Entropy and the Second Law of Thermodynamics. The Adiabatic Expansion of Gases

Entropy and the Second Law of Thermodynamics. The Adiabatic Expansion of Gases Lecture 7 Entropy and the Second Law of Thermodynamics 15/08/07 The Adiabatic Expansion of Gases In an adiabatic process no heat is transferred, Q=0 = C P / C V is assumed to be constant during this process

More information

A: zero everywhere. B: positive everywhere. C: negative everywhere. D: depends on position.

A: zero everywhere. B: positive everywhere. C: negative everywhere. D: depends on position. A string is clamped at both ends and then plucked so that it vibrates in a standing wave between two extreme positions a and c. (Let upward motion correspond to positive velocities.) When the

More information

PHYS 211 FINAL FALL 2004 Form A

PHYS 211 FINAL FALL 2004 Form A 1. Two boys with masses of 40 kg and 60 kg are holding onto either end of a 10 m long massless pole which is initially at rest and floating in still water. They pull themselves along the pole toward each

More information

1.4.6-1.4.8 Gas Laws. Heat and Temperature

1.4.6-1.4.8 Gas Laws. Heat and Temperature 1.4.6-1.4.8 Gas Laws Heat and Temperature Often the concepts of heat and temperature are thought to be the same, but they are not. Perhaps the reason the two are incorrectly thought to be the same is because

More information

Sound absorption and acoustic surface impedance

Sound absorption and acoustic surface impedance Sound absorption and acoustic surface impedance CHRISTER HEED SD2165 Stockholm October 2008 Marcus Wallenberg Laboratoriet för Ljud- och Vibrationsforskning Sound absorption and acoustic surface impedance

More information

Physics 9e/Cutnell. correlated to the. College Board AP Physics 1 Course Objectives

Physics 9e/Cutnell. correlated to the. College Board AP Physics 1 Course Objectives Physics 9e/Cutnell correlated to the College Board AP Physics 1 Course Objectives Big Idea 1: Objects and systems have properties such as mass and charge. Systems may have internal structure. Enduring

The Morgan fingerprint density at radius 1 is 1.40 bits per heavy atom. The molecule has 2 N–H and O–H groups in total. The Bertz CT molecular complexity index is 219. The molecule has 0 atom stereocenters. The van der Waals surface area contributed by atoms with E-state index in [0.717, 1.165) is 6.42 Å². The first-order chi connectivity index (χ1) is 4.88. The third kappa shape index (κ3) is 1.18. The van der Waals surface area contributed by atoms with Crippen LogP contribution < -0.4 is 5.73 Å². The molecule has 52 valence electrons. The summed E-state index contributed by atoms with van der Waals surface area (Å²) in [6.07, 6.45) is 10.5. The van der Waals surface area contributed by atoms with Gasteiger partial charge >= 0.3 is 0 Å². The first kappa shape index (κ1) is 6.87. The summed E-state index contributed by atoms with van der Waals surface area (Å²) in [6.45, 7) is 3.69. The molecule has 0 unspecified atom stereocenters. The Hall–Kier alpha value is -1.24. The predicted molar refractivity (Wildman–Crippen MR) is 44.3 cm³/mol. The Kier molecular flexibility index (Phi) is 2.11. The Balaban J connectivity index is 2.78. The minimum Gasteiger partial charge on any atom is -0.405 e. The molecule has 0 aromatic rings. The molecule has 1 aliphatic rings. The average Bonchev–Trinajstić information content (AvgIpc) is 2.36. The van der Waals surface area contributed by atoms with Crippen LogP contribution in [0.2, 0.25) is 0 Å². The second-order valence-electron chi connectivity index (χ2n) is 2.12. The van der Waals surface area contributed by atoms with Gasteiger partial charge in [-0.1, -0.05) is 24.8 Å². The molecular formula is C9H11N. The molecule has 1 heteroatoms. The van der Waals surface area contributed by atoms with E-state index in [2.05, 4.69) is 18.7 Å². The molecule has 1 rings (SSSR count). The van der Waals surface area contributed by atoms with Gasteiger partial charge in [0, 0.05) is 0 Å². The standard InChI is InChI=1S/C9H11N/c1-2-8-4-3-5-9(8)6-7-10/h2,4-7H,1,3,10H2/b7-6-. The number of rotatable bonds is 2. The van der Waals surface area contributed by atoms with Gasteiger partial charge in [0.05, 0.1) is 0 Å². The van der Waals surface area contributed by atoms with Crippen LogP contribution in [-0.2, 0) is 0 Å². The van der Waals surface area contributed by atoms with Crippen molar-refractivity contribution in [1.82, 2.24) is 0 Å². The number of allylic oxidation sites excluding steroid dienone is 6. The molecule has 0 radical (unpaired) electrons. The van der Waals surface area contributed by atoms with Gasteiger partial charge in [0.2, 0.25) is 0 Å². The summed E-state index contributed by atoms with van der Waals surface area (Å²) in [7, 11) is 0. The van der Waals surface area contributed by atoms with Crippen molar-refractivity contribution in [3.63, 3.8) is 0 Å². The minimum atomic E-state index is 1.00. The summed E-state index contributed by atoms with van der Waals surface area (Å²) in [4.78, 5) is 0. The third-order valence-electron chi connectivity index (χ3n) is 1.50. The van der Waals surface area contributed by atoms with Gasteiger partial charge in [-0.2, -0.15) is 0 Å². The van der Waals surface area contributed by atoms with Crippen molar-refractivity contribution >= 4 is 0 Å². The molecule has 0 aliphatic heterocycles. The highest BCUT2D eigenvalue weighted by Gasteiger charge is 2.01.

More information

Sheet 5:Chapter 5 5 1C Name four physical quantities that are conserved and two quantities that are not conserved during a process.

Sheet 5:Chapter 5 5 1C Name four physical quantities that are conserved and two quantities that are not conserved during a process. Thermo 1 (MEP 261) Thermodynamics An Engineering Approach Yunus A. Cengel & Michael A. Boles 7 th Edition, McGraw-Hill Companies, ISBN-978-0-07-352932-5, 2008 Sheet 5:Chapter 5 5 1C Name four physical

More information

Physics 2101 Section 3 April 26th: Chap. 18 : Chap Ann n ce n e t nnt : Exam #4, April Exam #4,

Physics 2101 Section 3 April 26th: Chap. 18 : Chap Ann n ce n e t nnt : Exam #4, April Exam #4, Physics 2101 Section 3 April 26 th : Chap. 18-1919 Announcements: n nt Exam #4, April 28 th (Ch. 13.6-18.8) 18.8) Final Exam: May 11 th (Tuesday), 7:30 AM Make up Final: May 15 th (Saturday) 7:30 AM Class

More information

Acoustics: the study of sound waves

Acoustics: the study of sound waves Acoustics: the study of sound waves Sound is the phenomenon we experience when our ears are excited by vibrations in the gas that surrounds us. As an object vibrates, it sets the surrounding air in motion,

More information

Solution: F = kx is Hooke s law for a mass and spring system. Angular frequency of this system is: k m therefore, k

Solution: F = kx is Hooke s law for a mass and spring system. Angular frequency of this system is: k m therefore, k Physics 1C Midterm 1 Summer Session II, 2011 Solutions 1. If F = kx, then k m is (a) A (b) ω (c) ω 2 (d) Aω (e) A 2 ω Solution: F = kx is Hooke s law for a mass and spring system. Angular frequency of

More information

STANDING WAVES & ACOUSTIC RESONANCE